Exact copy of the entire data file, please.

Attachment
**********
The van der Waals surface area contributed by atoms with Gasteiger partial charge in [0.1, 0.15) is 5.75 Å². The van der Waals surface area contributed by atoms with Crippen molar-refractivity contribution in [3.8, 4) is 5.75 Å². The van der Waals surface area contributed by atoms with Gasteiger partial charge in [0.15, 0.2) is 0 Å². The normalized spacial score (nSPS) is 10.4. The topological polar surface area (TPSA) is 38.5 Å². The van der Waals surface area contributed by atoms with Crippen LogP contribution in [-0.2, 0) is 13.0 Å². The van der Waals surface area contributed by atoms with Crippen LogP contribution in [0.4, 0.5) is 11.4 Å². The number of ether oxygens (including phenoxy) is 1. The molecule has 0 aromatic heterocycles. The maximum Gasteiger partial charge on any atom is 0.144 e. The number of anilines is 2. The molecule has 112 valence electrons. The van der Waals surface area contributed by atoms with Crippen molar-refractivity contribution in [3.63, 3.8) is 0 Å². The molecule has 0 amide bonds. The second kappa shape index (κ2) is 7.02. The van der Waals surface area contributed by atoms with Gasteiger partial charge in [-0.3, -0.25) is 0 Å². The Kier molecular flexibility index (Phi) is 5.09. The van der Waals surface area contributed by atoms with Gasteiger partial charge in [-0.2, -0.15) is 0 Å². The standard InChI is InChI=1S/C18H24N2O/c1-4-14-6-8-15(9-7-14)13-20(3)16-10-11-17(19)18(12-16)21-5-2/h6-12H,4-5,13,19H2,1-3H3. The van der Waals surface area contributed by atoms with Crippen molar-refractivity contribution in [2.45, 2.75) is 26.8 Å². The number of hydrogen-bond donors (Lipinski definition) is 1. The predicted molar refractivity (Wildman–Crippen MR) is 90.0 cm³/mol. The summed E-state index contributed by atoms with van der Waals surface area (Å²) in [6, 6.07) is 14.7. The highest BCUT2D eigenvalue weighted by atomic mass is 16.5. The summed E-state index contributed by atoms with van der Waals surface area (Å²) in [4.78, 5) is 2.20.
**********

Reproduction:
The van der Waals surface area contributed by atoms with Gasteiger partial charge in [0.1, 0.15) is 5.75 Å². The van der Waals surface area contributed by atoms with Crippen molar-refractivity contribution in [3.8, 4) is 5.75 Å². The van der Waals surface area contributed by atoms with Gasteiger partial charge in [0.15, 0.2) is 0 Å². The normalized spacial score (nSPS) is 10.4. The topological polar surface area (TPSA) is 38.5 Å². The van der Waals surface area contributed by atoms with Crippen LogP contribution in [-0.2, 0) is 13.0 Å². The van der Waals surface area contributed by atoms with Crippen LogP contribution in [0.4, 0.5) is 11.4 Å². The number of ether oxygens (including phenoxy) is 1. The molecule has 0 aromatic heterocycles. The maximum Gasteiger partial charge on any atom is 0.144 e. The number of anilines is 2. The molecule has 112 valence electrons. The van der Waals surface area contributed by atoms with Crippen molar-refractivity contribution in [3.63, 3.8) is 0 Å². The molecule has 0 amide bonds. The second kappa shape index (κ2) is 7.02. The van der Waals surface area contributed by atoms with Gasteiger partial charge in [-0.3, -0.25) is 0 Å². The Kier molecular flexibility index (Phi) is 5.09. The van der Waals surface area contributed by atoms with Gasteiger partial charge in [-0.2, -0.15) is 0 Å². The standard InChI is InChI=1S/C18H24N2O/c1-4-14-6-8-15(9-7-14)13-20(3)16-10-11-17(19)18(12-16)21-5-2/h6-12H,4-5,13,19H2,1-3H3. The van der Waals surface area contributed by atoms with Crippen molar-refractivity contribution in [2.45, 2.75) is 26.8 Å². The number of hydrogen-bond donors (Lipinski definition) is 1. The predicted molar refractivity (Wildman–Crippen MR) is 90.0 cm³/mol. The summed E-state index contributed by atoms with van der Waals surface area (Å²) in [6, 6.07) is 14.7. The highest BCUT2D eigenvalue weighted by atomic mass is 16.5. The summed E-state index contributed by atoms with van der Waals surface area (Å²) in [4.78, 5) is 2.20.